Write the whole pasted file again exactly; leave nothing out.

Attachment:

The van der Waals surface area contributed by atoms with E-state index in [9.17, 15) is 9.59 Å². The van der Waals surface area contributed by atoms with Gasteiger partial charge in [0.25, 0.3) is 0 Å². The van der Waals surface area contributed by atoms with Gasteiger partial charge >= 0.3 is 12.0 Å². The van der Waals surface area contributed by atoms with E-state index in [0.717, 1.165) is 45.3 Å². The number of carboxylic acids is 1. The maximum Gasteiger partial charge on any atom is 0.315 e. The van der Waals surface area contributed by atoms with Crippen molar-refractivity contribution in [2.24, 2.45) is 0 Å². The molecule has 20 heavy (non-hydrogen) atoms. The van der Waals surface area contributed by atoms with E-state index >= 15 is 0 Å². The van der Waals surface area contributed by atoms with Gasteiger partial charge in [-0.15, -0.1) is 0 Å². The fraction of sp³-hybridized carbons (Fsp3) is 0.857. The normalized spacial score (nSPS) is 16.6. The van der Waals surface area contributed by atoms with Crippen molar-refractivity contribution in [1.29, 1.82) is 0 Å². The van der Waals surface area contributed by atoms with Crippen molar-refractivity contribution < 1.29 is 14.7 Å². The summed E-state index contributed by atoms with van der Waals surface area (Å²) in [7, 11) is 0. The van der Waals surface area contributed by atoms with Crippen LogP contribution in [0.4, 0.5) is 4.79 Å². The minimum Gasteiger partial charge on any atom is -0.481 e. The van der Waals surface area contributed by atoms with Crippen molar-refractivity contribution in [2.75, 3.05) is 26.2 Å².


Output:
The van der Waals surface area contributed by atoms with E-state index in [9.17, 15) is 9.59 Å². The van der Waals surface area contributed by atoms with Gasteiger partial charge in [0.25, 0.3) is 0 Å². The van der Waals surface area contributed by atoms with Gasteiger partial charge >= 0.3 is 12.0 Å². The van der Waals surface area contributed by atoms with E-state index in [0.717, 1.165) is 45.3 Å². The number of carboxylic acids is 1. The maximum Gasteiger partial charge on any atom is 0.315 e. The van der Waals surface area contributed by atoms with Crippen molar-refractivity contribution in [2.24, 2.45) is 0 Å². The molecule has 20 heavy (non-hydrogen) atoms. The van der Waals surface area contributed by atoms with E-state index >= 15 is 0 Å². The van der Waals surface area contributed by atoms with Gasteiger partial charge in [-0.15, -0.1) is 0 Å². The fraction of sp³-hybridized carbons (Fsp3) is 0.857. The normalized spacial score (nSPS) is 16.6. The van der Waals surface area contributed by atoms with Crippen molar-refractivity contribution in [1.29, 1.82) is 0 Å². The van der Waals surface area contributed by atoms with Crippen molar-refractivity contribution < 1.29 is 14.7 Å². The summed E-state index contributed by atoms with van der Waals surface area (Å²) in [7, 11) is 0. The van der Waals surface area contributed by atoms with Crippen LogP contribution in [0.4, 0.5) is 4.79 Å². The minimum Gasteiger partial charge on any atom is -0.481 e. The van der Waals surface area contributed by atoms with Crippen molar-refractivity contribution in [2.75, 3.05) is 26.2 Å².